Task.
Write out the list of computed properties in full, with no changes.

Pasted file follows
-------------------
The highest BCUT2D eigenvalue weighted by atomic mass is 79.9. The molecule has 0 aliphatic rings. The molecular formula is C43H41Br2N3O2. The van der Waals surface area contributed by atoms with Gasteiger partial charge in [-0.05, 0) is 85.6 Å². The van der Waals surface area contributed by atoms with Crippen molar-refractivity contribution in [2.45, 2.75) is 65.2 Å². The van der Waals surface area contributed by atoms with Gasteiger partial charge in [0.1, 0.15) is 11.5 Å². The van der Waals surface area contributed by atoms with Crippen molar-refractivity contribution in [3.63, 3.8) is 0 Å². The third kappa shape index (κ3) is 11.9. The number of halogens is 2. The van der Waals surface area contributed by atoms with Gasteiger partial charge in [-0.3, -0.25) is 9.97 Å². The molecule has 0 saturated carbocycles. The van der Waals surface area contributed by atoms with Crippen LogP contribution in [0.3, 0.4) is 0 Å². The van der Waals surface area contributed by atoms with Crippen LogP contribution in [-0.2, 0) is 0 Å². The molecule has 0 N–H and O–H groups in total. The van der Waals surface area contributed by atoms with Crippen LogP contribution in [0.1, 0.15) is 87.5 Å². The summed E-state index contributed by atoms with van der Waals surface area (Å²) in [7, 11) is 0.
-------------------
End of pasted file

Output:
The highest BCUT2D eigenvalue weighted by atomic mass is 79.9. The molecule has 0 aliphatic rings. The molecular formula is C43H41Br2N3O2. The van der Waals surface area contributed by atoms with Gasteiger partial charge in [-0.05, 0) is 85.6 Å². The van der Waals surface area contributed by atoms with Crippen molar-refractivity contribution in [2.45, 2.75) is 65.2 Å². The van der Waals surface area contributed by atoms with Gasteiger partial charge in [0.1, 0.15) is 11.5 Å². The van der Waals surface area contributed by atoms with Crippen molar-refractivity contribution in [3.63, 3.8) is 0 Å². The third kappa shape index (κ3) is 11.9. The number of halogens is 2. The van der Waals surface area contributed by atoms with Gasteiger partial charge in [-0.3, -0.25) is 9.97 Å². The molecule has 0 saturated carbocycles. The van der Waals surface area contributed by atoms with Crippen LogP contribution in [0.3, 0.4) is 0 Å². The van der Waals surface area contributed by atoms with Crippen LogP contribution in [-0.2, 0) is 0 Å². The molecule has 0 N–H and O–H groups in total. The van der Waals surface area contributed by atoms with Crippen LogP contribution in [0.1, 0.15) is 87.5 Å². The summed E-state index contributed by atoms with van der Waals surface area (Å²) in [7, 11) is 0.